First, the industry's markets are multiple and dynamic. As the risk of loss and cost of replacement increase, electronic security protection becomes a more attractive investment. Indeed, in many commercial, industrial and institutional applications, the need for electronic security is reinforced by insurance carriers who demand its installation prior to underwriting coverage, legislatures which require its installation and penalize for lack of adequate protection, and law enforcement agencies which recommend its installation since they are no longer able to maintain an effective preventive role unaided. In the residential sector, both homeowners and apartment dwellers are encouraged to install electronic security systems by insurance carriers who provide premium discounts for even minimal protection. In many municipalities, building codes, governing all types of structures, are requiring installation of electronic fire protection systems before occupancy can be granted.

Second, along with multiple markets, the electronic security industry provides both short and long term income options. Systems may be sold outright for greater immediate return or leased over a period of years. Although immediate revenue is reduced, the lease provides significantly greater return over its term than the outright sale and with the excellent probability of renewal, may perpetuate itself indefinitely.

Another long term income option is the addition of leased or contracted services to either the sold or leased system. The two most commonly added services are maintenance and monitoring.

After the system warranty has expired, maintenance or service may be provided on an as needed basis with appropriate billing for time, parts and labor. The desired alternative is a service contract covering time, parts, labor and periodic inspections.

Conceptually similar to the initial system lease, the service contract provides long term recurring revenue and the probability of renewal.

Monitoring is the foundation upon which success in the electronic security industry is based. It is a round the clock service of overseeing a customer's security system from a remote location via a telephone line. Status signals from the customer's premises are continuously transmitted to the remote receiving station over either an existing or dedicated telephone line. It is the responsibility of the receiving station to immediately report any change in status requiring a response.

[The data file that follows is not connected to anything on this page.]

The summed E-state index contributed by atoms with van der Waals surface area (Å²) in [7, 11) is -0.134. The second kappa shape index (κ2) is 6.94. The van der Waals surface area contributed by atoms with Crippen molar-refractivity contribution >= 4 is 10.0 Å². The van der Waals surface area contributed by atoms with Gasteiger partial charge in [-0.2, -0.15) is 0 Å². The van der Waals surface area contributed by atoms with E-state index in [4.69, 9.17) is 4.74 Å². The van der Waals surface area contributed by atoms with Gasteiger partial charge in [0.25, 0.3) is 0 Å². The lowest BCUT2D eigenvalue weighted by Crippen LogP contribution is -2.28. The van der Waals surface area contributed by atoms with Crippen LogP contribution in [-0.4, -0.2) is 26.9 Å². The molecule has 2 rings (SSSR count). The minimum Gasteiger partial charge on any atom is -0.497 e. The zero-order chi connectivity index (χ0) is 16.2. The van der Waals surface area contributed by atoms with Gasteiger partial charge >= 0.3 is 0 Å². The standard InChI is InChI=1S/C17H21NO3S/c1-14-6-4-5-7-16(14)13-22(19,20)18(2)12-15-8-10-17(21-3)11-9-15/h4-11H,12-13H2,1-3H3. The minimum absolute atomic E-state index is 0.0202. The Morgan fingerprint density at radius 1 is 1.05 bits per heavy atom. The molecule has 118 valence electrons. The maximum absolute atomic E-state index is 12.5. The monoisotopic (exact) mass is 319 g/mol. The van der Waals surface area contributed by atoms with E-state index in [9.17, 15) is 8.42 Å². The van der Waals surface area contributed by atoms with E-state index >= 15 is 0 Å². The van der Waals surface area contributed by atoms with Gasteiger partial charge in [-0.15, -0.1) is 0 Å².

The police department would be notified in the event of a burglary or hold-up, the fire department in the event of a fire, paramedics in the event of a medical emergency and the installing company's service personnel in the event of a down system. Heating, air conditioning and refrigeration systems may be similarly monitored.

Monthly fees for monitoring services range from an average minimum of $20.00 for a residence to hundreds of dollars for a commercial or industrial installation.

Third, the electronic security industry offers an abundance of competitively priced, readily available, easily installed and reliable equipment. Most major manufacturers and distributors provide extensive support services including free application installation and troubleshooting guidance. Reference material such as the Wm. B. Allen Supply Company's Security Products Catalog can be an invaluable source of introductory information for the serious neophite as well as the experienced professional. National, state and local trade associations can also provide information and considerable assistance to the sincere beginner.

Finally and most importantly, the electronic security industry presents the opportunity for the electronic technician to utilize his knowledge and skills while building a rewarding and profitable business.

(source: Electronic Technician/Dealer)

Also see: Residential Security System Design, Part 1--Basic Principles